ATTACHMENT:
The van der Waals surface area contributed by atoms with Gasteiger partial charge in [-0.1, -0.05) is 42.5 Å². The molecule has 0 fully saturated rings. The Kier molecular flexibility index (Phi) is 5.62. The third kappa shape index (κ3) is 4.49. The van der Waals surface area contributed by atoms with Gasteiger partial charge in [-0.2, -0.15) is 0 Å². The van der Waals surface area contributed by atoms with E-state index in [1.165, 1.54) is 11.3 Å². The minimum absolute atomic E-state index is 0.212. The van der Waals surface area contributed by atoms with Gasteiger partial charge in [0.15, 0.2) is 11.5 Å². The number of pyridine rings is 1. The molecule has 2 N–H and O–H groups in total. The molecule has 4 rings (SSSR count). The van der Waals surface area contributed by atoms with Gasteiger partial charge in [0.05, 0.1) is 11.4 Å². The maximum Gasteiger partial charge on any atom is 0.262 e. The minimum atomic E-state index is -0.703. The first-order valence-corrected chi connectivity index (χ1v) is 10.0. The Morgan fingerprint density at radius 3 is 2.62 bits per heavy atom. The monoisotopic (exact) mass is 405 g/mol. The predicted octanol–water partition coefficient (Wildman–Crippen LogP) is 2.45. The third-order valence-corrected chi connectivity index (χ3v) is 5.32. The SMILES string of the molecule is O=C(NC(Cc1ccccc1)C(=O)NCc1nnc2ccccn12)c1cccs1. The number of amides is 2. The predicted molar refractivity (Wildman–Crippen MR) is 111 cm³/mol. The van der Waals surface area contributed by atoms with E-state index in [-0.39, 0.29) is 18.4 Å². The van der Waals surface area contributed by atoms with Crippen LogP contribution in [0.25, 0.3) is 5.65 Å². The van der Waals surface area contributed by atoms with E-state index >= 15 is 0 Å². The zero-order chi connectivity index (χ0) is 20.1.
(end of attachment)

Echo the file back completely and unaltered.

The van der Waals surface area contributed by atoms with Gasteiger partial charge in [-0.1, -0.05) is 42.5 Å². The molecule has 0 fully saturated rings. The Kier molecular flexibility index (Phi) is 5.62. The third kappa shape index (κ3) is 4.49. The van der Waals surface area contributed by atoms with Gasteiger partial charge in [-0.2, -0.15) is 0 Å². The van der Waals surface area contributed by atoms with E-state index in [1.165, 1.54) is 11.3 Å². The minimum absolute atomic E-state index is 0.212. The van der Waals surface area contributed by atoms with Gasteiger partial charge in [0.15, 0.2) is 11.5 Å². The number of pyridine rings is 1. The molecule has 2 N–H and O–H groups in total. The molecule has 4 rings (SSSR count). The van der Waals surface area contributed by atoms with Gasteiger partial charge in [0.05, 0.1) is 11.4 Å². The maximum Gasteiger partial charge on any atom is 0.262 e. The minimum atomic E-state index is -0.703. The first-order valence-corrected chi connectivity index (χ1v) is 10.0. The Morgan fingerprint density at radius 3 is 2.62 bits per heavy atom. The monoisotopic (exact) mass is 405 g/mol. The predicted octanol–water partition coefficient (Wildman–Crippen LogP) is 2.45. The third-order valence-corrected chi connectivity index (χ3v) is 5.32. The SMILES string of the molecule is O=C(NC(Cc1ccccc1)C(=O)NCc1nnc2ccccn12)c1cccs1. The number of amides is 2. The predicted molar refractivity (Wildman–Crippen MR) is 111 cm³/mol. The van der Waals surface area contributed by atoms with E-state index in [-0.39, 0.29) is 18.4 Å². The van der Waals surface area contributed by atoms with Crippen LogP contribution in [0.25, 0.3) is 5.65 Å². The van der Waals surface area contributed by atoms with E-state index >= 15 is 0 Å². The zero-order chi connectivity index (χ0) is 20.1.